Web browser cookies
When authenticating against Azure Active Directory through a web browser, multiple cookies are involved in the process. Some of the cookies are common on all requests, other cookies are specific to some particular scenarios, i.e., specific authentication flows and/or specific client-side conditions.
Persistent session tokens are stored as persistent cookies on the web browser's cookie jar, and non-persistent session tokens are stored as session cookies on the web browser and are destroyed when the browser session is closed.
|ESTSAUTH||Common||Contains user's session information to facilitate SSO. Transient.|
|ESTSAUTHPERSISTENT||Common||Contains user's session information to facilitate SSO. Persistent.|
|SignInStateCookie||Common||Contains list of services accessed to facilitate sign-out. No user information. Security feature.|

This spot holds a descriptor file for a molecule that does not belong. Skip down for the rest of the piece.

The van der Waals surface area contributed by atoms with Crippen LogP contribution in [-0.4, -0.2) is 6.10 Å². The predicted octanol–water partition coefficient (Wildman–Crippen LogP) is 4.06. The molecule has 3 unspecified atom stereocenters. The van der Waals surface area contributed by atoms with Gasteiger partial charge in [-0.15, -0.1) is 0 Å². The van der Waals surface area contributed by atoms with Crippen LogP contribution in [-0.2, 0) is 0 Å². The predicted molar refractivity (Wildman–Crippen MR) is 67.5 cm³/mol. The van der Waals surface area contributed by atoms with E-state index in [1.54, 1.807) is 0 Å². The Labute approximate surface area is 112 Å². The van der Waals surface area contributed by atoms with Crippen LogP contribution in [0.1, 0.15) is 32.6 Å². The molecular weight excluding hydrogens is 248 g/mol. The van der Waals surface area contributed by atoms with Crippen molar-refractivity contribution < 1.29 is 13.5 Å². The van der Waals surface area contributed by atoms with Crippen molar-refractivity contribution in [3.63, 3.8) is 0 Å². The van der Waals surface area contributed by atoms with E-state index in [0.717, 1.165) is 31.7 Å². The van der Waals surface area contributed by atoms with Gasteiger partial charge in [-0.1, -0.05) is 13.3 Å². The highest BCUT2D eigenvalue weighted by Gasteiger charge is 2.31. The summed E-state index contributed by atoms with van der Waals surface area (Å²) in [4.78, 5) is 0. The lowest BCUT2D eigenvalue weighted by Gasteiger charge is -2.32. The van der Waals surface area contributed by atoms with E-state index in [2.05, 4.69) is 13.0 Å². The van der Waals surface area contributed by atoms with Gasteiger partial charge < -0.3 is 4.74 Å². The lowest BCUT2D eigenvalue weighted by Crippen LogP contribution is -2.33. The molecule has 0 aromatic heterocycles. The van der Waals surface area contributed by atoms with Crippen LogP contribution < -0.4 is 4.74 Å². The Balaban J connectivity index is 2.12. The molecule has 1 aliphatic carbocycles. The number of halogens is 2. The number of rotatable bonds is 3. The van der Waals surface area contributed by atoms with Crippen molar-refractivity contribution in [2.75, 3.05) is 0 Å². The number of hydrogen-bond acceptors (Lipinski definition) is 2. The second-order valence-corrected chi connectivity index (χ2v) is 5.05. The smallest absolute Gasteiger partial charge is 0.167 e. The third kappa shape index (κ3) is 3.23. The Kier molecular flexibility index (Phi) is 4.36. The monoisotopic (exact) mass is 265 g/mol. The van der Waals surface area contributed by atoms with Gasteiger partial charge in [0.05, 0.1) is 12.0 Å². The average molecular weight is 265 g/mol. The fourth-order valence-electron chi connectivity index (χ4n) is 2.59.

|CCState||Common||Contains session information state to be used between Azure AD and the Azure AD Backup Authentication Service.|
|buid||Common||Tracks browser related information. Used for service telemetry and protection mechanisms.|
|fpc||Common||Tracks browser related information. Used for tracking requests and throttling.|
|esctx||Common||Session context cookie information. For CSRF protection. Binds a request to a specific browser instance so the request can't be replayed outside the browser. No user information.|
|ch||Common||ProofOfPossessionCookie. Stores the Proof of Possession cookie hash to the user agent.|
|ESTSSC||Common||Legacy cookie containing session count information no longer used.|
|ESTSSSOTILES||Common||Tracks session sign-out. When present and not expired, with value "ESTSSSOTILES=1", it will interrupt SSO, for specific SSO authentication model, and will present tiles for user account selection.|
|AADSSOTILES||Common||Tracks session sign-out. Similar to ESTSSSOTILES but for other specific SSO authentication model.|
|ESTSUSERLIST||Common||Tracks Browser SSO user's list.|
|SSOCOOKIEPULLED||Common||Prevents looping on specific scenarios. No user information.|